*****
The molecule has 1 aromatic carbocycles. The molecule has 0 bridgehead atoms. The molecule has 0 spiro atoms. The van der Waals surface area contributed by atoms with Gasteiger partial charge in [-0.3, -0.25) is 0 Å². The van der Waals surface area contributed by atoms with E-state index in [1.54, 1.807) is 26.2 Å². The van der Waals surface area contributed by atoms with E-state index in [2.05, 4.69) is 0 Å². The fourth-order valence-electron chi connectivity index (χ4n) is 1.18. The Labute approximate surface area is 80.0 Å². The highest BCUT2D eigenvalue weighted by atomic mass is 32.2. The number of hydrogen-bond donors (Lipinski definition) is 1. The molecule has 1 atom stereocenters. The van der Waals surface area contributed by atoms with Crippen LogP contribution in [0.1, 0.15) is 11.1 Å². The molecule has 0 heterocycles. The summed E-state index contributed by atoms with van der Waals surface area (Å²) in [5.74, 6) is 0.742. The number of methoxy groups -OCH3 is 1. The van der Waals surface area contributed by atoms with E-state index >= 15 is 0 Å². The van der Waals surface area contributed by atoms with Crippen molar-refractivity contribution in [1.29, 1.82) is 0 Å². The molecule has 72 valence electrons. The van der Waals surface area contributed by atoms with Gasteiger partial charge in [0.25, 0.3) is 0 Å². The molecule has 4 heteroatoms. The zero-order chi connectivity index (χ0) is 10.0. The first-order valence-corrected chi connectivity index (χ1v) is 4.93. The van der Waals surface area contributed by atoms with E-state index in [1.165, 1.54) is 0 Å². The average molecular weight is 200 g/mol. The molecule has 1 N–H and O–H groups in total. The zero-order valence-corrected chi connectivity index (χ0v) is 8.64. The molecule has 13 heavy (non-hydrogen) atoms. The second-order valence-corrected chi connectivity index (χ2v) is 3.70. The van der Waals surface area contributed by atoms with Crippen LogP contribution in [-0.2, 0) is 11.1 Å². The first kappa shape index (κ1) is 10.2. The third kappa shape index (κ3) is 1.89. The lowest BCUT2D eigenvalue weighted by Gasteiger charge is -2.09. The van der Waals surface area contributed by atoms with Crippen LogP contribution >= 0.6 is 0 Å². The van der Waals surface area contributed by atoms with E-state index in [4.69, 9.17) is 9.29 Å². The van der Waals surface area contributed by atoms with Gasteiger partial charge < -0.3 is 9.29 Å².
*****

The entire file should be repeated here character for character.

The molecule has 1 aromatic carbocycles. The molecule has 0 bridgehead atoms. The molecule has 0 spiro atoms. The van der Waals surface area contributed by atoms with Gasteiger partial charge in [-0.3, -0.25) is 0 Å². The van der Waals surface area contributed by atoms with E-state index in [1.54, 1.807) is 26.2 Å². The van der Waals surface area contributed by atoms with E-state index in [2.05, 4.69) is 0 Å². The fourth-order valence-electron chi connectivity index (χ4n) is 1.18. The Labute approximate surface area is 80.0 Å². The highest BCUT2D eigenvalue weighted by atomic mass is 32.2. The number of hydrogen-bond donors (Lipinski definition) is 1. The molecule has 1 atom stereocenters. The van der Waals surface area contributed by atoms with Crippen LogP contribution in [0.1, 0.15) is 11.1 Å². The molecule has 0 heterocycles. The summed E-state index contributed by atoms with van der Waals surface area (Å²) in [5.74, 6) is 0.742. The number of methoxy groups -OCH3 is 1. The van der Waals surface area contributed by atoms with E-state index >= 15 is 0 Å². The van der Waals surface area contributed by atoms with Crippen molar-refractivity contribution in [1.29, 1.82) is 0 Å². The molecule has 72 valence electrons. The van der Waals surface area contributed by atoms with Gasteiger partial charge in [0.25, 0.3) is 0 Å². The molecule has 4 heteroatoms. The zero-order chi connectivity index (χ0) is 10.0. The first-order valence-corrected chi connectivity index (χ1v) is 4.93. The van der Waals surface area contributed by atoms with E-state index in [1.165, 1.54) is 0 Å². The average molecular weight is 200 g/mol. The molecule has 1 N–H and O–H groups in total. The zero-order valence-corrected chi connectivity index (χ0v) is 8.64. The molecule has 13 heavy (non-hydrogen) atoms. The second-order valence-corrected chi connectivity index (χ2v) is 3.70. The van der Waals surface area contributed by atoms with Crippen LogP contribution in [-0.2, 0) is 11.1 Å². The first kappa shape index (κ1) is 10.2. The third kappa shape index (κ3) is 1.89. The lowest BCUT2D eigenvalue weighted by Gasteiger charge is -2.09. The van der Waals surface area contributed by atoms with Crippen LogP contribution >= 0.6 is 0 Å². The van der Waals surface area contributed by atoms with E-state index in [4.69, 9.17) is 9.29 Å². The van der Waals surface area contributed by atoms with Gasteiger partial charge < -0.3 is 9.29 Å².